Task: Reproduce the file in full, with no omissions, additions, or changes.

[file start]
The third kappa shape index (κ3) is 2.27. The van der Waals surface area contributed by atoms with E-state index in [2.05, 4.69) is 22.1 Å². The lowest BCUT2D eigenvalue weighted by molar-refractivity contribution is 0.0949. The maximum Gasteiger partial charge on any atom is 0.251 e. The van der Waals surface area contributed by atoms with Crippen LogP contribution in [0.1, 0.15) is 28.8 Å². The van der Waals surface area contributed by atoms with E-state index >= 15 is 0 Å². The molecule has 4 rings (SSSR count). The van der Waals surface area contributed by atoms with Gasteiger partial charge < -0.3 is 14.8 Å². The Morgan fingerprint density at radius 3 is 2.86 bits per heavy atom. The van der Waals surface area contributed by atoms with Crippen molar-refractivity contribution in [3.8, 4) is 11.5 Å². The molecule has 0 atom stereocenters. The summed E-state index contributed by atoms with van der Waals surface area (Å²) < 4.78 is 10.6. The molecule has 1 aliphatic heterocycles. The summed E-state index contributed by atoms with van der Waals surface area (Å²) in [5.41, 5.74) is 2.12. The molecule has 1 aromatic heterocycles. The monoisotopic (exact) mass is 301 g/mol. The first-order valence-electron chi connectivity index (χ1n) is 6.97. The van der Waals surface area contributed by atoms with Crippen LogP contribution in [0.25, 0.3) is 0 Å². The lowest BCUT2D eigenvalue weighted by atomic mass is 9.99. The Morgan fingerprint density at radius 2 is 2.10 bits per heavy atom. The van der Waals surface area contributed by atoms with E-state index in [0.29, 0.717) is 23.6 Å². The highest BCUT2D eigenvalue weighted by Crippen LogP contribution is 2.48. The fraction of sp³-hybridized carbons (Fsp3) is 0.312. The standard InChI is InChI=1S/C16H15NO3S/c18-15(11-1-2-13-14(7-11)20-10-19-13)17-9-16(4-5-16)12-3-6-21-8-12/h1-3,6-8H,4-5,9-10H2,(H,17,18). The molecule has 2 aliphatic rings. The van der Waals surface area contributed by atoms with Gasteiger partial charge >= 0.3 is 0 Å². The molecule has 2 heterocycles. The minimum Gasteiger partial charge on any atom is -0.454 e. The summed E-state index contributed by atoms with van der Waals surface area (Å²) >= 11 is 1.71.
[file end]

The third kappa shape index (κ3) is 2.27. The van der Waals surface area contributed by atoms with E-state index in [2.05, 4.69) is 22.1 Å². The lowest BCUT2D eigenvalue weighted by molar-refractivity contribution is 0.0949. The maximum Gasteiger partial charge on any atom is 0.251 e. The van der Waals surface area contributed by atoms with Crippen LogP contribution in [0.1, 0.15) is 28.8 Å². The van der Waals surface area contributed by atoms with E-state index >= 15 is 0 Å². The molecule has 4 rings (SSSR count). The van der Waals surface area contributed by atoms with Gasteiger partial charge < -0.3 is 14.8 Å². The Morgan fingerprint density at radius 3 is 2.86 bits per heavy atom. The van der Waals surface area contributed by atoms with Crippen molar-refractivity contribution in [3.8, 4) is 11.5 Å². The molecule has 0 atom stereocenters. The summed E-state index contributed by atoms with van der Waals surface area (Å²) < 4.78 is 10.6. The molecule has 1 aliphatic heterocycles. The summed E-state index contributed by atoms with van der Waals surface area (Å²) in [5.41, 5.74) is 2.12. The molecule has 1 aromatic heterocycles. The monoisotopic (exact) mass is 301 g/mol. The first-order valence-electron chi connectivity index (χ1n) is 6.97. The van der Waals surface area contributed by atoms with Crippen LogP contribution in [0.25, 0.3) is 0 Å². The lowest BCUT2D eigenvalue weighted by atomic mass is 9.99. The Morgan fingerprint density at radius 2 is 2.10 bits per heavy atom. The van der Waals surface area contributed by atoms with E-state index in [0.29, 0.717) is 23.6 Å². The highest BCUT2D eigenvalue weighted by Crippen LogP contribution is 2.48. The fraction of sp³-hybridized carbons (Fsp3) is 0.312. The standard InChI is InChI=1S/C16H15NO3S/c18-15(11-1-2-13-14(7-11)20-10-19-13)17-9-16(4-5-16)12-3-6-21-8-12/h1-3,6-8H,4-5,9-10H2,(H,17,18). The molecule has 2 aliphatic rings. The van der Waals surface area contributed by atoms with Gasteiger partial charge >= 0.3 is 0 Å². The molecule has 2 heterocycles. The minimum Gasteiger partial charge on any atom is -0.454 e. The summed E-state index contributed by atoms with van der Waals surface area (Å²) >= 11 is 1.71.